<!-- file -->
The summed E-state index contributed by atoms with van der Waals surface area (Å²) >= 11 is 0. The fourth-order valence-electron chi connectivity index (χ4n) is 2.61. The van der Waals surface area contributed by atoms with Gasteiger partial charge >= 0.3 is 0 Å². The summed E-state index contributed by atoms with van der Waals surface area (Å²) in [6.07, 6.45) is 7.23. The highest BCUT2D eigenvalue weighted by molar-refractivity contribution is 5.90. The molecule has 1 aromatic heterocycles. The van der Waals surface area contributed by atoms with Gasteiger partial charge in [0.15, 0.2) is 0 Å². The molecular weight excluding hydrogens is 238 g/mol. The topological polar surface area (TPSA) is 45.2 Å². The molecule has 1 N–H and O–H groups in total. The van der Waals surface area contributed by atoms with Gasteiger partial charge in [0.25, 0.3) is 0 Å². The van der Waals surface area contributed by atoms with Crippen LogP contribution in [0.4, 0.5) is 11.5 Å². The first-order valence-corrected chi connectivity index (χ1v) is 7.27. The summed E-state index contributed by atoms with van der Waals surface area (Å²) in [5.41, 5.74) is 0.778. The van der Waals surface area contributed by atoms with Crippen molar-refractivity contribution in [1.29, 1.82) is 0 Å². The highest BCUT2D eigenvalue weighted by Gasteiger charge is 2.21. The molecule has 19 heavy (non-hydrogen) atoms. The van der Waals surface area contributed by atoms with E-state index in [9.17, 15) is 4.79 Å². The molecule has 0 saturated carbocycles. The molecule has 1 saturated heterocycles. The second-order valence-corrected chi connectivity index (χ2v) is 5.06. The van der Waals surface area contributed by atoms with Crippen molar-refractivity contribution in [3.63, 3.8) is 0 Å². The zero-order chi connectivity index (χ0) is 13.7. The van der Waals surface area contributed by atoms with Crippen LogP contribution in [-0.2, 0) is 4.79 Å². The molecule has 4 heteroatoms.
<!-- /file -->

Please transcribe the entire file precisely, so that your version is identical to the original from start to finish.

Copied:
The summed E-state index contributed by atoms with van der Waals surface area (Å²) >= 11 is 0. The fourth-order valence-electron chi connectivity index (χ4n) is 2.61. The van der Waals surface area contributed by atoms with Gasteiger partial charge >= 0.3 is 0 Å². The summed E-state index contributed by atoms with van der Waals surface area (Å²) in [6.07, 6.45) is 7.23. The highest BCUT2D eigenvalue weighted by molar-refractivity contribution is 5.90. The molecule has 1 aromatic heterocycles. The van der Waals surface area contributed by atoms with Gasteiger partial charge in [0.15, 0.2) is 0 Å². The molecular weight excluding hydrogens is 238 g/mol. The topological polar surface area (TPSA) is 45.2 Å². The molecule has 1 N–H and O–H groups in total. The van der Waals surface area contributed by atoms with Gasteiger partial charge in [0.25, 0.3) is 0 Å². The van der Waals surface area contributed by atoms with Crippen LogP contribution in [0.4, 0.5) is 11.5 Å². The first-order valence-corrected chi connectivity index (χ1v) is 7.27. The summed E-state index contributed by atoms with van der Waals surface area (Å²) in [5.41, 5.74) is 0.778. The van der Waals surface area contributed by atoms with Crippen molar-refractivity contribution in [1.29, 1.82) is 0 Å². The highest BCUT2D eigenvalue weighted by Gasteiger charge is 2.21. The molecule has 19 heavy (non-hydrogen) atoms. The van der Waals surface area contributed by atoms with E-state index in [9.17, 15) is 4.79 Å². The molecule has 0 saturated carbocycles. The molecule has 1 saturated heterocycles. The second-order valence-corrected chi connectivity index (χ2v) is 5.06. The van der Waals surface area contributed by atoms with Crippen molar-refractivity contribution in [3.63, 3.8) is 0 Å². The zero-order chi connectivity index (χ0) is 13.7. The van der Waals surface area contributed by atoms with Crippen LogP contribution in [-0.2, 0) is 4.79 Å². The molecule has 4 heteroatoms.